By Molly K. Hooper - 12/04/13 06:00 AM EST
House Republicans are considering various legislative options that would either tacitly or explicitly rip the Obama administration’s nuclear deal with Iran.
A handful of House GOP lawmakers told The Hill that the party is debating how best to express disapproval of the multilateral agreement, which was struck shortly after Congress left for Thanksgiving recess.
Noting that Cantor is “very concerned with where the president is leading us,” the source said the No. 2 GOP House leader intended to work closely with Foreign Affairs Committee Chairman Ed Royce (R-Calif.) to produce a legislative response.
Rep. Tom Reed (R-N.Y.), said, “The overwhelming sentiment [among House Republicans is] this was an agreement that was foolish, dangerous, and that we need to do something and push forward.”
Many Republicans and some Democrats have criticized the nuclear pact because it does not insist that Iran suspend all uranium enrichment.
Sen. Charles Schumer (D-N.Y.) has asserted Iran got more than it gave up, saying it “does not seem proportional.”
Cantor spokesman Rory Cooper said, “The leader does not believe the interim agreement the White House negotiated with Iran was in our nation’s best interests, so he will work with members on both sides of the aisle to determine that any final deal definitively addresses serious congressional concerns.”
According to several participants at the Tuesday morning meeting, House Republicans focused on several possible responses to the six-month agreement endorsed by the U.S., Britain, France, Germany, China, Russia and Iran. Under the deal, Iran agreed to enrich less uranium and allow nuclear weapons inspections in exchange for the elimination of nearly $7 billion in sanctions.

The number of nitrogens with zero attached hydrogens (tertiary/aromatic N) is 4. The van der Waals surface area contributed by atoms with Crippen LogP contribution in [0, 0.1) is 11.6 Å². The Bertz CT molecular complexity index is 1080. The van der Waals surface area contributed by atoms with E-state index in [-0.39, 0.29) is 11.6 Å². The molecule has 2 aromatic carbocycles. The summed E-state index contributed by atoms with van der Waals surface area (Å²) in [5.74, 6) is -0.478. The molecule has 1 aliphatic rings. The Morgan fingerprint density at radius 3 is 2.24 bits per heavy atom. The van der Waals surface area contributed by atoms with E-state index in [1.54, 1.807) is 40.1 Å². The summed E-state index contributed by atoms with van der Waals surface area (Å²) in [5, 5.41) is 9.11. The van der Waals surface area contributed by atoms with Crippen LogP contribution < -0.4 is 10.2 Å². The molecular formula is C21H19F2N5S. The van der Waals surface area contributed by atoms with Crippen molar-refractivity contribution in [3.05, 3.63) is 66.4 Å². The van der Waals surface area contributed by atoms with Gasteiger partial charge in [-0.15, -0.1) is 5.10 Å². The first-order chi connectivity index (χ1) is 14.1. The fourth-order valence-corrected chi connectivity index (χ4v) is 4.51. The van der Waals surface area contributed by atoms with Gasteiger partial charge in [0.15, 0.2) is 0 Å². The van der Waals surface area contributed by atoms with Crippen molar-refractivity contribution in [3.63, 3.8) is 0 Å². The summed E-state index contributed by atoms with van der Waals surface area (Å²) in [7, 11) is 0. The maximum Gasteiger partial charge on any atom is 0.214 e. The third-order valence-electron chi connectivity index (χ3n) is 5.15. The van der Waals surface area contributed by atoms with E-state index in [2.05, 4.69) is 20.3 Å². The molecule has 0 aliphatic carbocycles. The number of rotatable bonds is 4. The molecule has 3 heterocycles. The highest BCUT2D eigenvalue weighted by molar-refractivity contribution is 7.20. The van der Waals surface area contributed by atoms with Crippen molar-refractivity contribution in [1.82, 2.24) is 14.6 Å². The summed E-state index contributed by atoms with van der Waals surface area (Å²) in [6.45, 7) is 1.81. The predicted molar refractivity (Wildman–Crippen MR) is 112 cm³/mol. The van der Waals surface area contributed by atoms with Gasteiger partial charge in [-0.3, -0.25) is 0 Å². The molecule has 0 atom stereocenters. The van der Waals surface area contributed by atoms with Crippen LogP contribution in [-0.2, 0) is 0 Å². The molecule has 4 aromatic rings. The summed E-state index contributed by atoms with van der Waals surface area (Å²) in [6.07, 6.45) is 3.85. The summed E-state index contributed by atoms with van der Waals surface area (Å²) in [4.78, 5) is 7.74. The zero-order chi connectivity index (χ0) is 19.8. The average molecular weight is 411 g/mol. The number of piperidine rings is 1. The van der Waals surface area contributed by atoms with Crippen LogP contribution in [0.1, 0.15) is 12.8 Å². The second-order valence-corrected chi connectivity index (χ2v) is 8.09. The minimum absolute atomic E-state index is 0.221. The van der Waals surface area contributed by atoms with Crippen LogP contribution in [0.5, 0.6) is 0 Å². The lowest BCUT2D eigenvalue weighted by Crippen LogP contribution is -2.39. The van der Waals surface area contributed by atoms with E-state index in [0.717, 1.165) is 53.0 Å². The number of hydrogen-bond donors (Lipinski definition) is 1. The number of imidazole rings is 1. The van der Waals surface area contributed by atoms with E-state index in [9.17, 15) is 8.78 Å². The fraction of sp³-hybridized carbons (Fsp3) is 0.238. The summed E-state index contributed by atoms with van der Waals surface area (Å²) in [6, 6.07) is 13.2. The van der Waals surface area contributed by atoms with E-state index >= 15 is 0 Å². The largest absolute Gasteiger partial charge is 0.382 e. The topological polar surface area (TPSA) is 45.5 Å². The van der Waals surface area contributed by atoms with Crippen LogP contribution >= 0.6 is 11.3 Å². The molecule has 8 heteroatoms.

One option would be pressuring the Senate to consider new sanctions on Iran. The House this summer passed a bill with bipartisan support to do just that, 400-20.
Speaker John Boehner (R-Ohio) has repeatedly noted that the House passed an Iran sanctions bill and that it is sitting in the Senate.
Contrary to the wishes of the White House, Senate Majority Leader Harry Reid (D-Nev.) and Schumer have indicated the upper chamber will tackle a companion bill next week.
The other option for House Republicans would be a resolution to formally disapprove of the interim deal.
“I think that we should have a sense of the House that we oppose the deal,” said Rep. Dana Rohrabacher (R-Calif.), a senior Foreign Affairs Committee member.
Some Democrats would likely vote for such a measure, though Rohrabacher suspects “there are a lot of people on the Democratic side of the aisle who seem to feel compelled to support the administration on anything they possibly can, and this might fall within that range because you’ve got a Democratic president under attack.”
More than a few Republicans, including Senate Minority Whip John Cornyn (Texas), have suggested the Iran agreement was timed to distract from the disastrous rollout of ObamaCare.
It is unclear when the House will act on an Iran resolution; the lower chamber is scheduled to adjourn for the year at the end of next week.
Secretary of State John Kerry on Tuesday will appear before the House Foreign Affairs Committee to discuss the deal.